Study objectives: Results from several studies have described a relationship between pulmonary function and both all-cause and cause-specific mortality. The purpose of this study was to investigate the predictive value of pulmonary function by gender after 29 years of follow-up.
Design: Prospective study with 29-year follow-up of the Buffalo Health Study cohort.
Participants: Randomly selected sample of 554 men and 641 women, aged 20 to 89 years, from all listed households of the city of Buffalo, NY.
Measurements and results: Baseline measurements were performed in 1960 to 1961. Pulmonary function was assessed based on FEV(1) expressed as the normal percent predicted (FEV(1)%pred). FEV(1)%pred adjusted by age, body mass index, systolic BP, education, and smoking status was inversely related to all-cause mortality in both men and women (p<0.01). A sequential survival analysis in participants who had a survival time of at least 5, 10, 15, 20, and 25 years after enrollment in the study was also performed. Except for men who survived for > 25 years, we observed a statistically significant negative association between FEV(1)%pred and all-cause mortality. FEV(1)%pred was also inversely related to ischemic heart disease (IHD) mortality. When participants were divided into quintiles of FEV(1)%pred, participants in the lowest quintile of FEV(1)%pred experienced significantly higher all-cause mortality compared with participants in the highest quintile of FEV(1)%pred. For the entire follow-up period, the adjusted hazard ratios for all-cause mortality were 2.24 (95% confidence interval [CI], 1.60 to 3.13) for men and 1. 81 (95% CI, 1.24 to 2.63) for women, respectively. Hazard ratios for death from IHD in the lowest quintile of FEV(1)%pred were 2.11 (95% CI, 1.20 to 3.71) and 1.96 (95% CI, 0.99 to 3.88) for men and women, respectively.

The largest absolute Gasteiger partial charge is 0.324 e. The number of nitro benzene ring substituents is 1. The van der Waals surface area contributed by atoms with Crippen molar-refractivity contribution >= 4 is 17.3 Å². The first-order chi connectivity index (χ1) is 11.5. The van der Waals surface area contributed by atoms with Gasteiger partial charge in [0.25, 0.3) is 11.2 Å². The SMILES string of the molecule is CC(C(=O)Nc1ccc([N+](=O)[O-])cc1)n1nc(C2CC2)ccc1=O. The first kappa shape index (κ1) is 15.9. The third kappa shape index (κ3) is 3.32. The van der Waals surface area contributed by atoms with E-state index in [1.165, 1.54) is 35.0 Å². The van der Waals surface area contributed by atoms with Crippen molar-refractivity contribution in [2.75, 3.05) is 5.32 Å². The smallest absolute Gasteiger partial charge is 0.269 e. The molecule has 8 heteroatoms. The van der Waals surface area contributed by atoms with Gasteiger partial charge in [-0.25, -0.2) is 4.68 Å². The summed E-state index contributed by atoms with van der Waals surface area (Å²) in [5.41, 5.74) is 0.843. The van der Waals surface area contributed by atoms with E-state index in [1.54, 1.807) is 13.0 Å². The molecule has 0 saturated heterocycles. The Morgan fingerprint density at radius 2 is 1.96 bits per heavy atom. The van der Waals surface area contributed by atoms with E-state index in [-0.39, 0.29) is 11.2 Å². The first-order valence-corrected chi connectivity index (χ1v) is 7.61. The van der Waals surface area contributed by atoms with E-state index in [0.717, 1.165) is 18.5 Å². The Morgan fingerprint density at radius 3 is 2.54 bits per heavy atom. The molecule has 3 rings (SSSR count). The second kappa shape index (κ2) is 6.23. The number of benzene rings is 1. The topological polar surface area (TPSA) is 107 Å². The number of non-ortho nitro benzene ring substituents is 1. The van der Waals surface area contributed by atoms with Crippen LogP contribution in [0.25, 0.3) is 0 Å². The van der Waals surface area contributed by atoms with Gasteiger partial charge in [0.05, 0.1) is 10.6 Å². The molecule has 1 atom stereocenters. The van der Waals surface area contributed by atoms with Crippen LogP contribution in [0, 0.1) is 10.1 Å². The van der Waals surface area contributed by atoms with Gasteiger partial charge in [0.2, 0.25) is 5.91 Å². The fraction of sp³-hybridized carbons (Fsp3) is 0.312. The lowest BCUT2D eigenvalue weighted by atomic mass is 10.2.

Conclusions: These results suggest that pulmonary function is a long-term predictor for overall survival rates in both genders and could be used as a tool in general health assessment.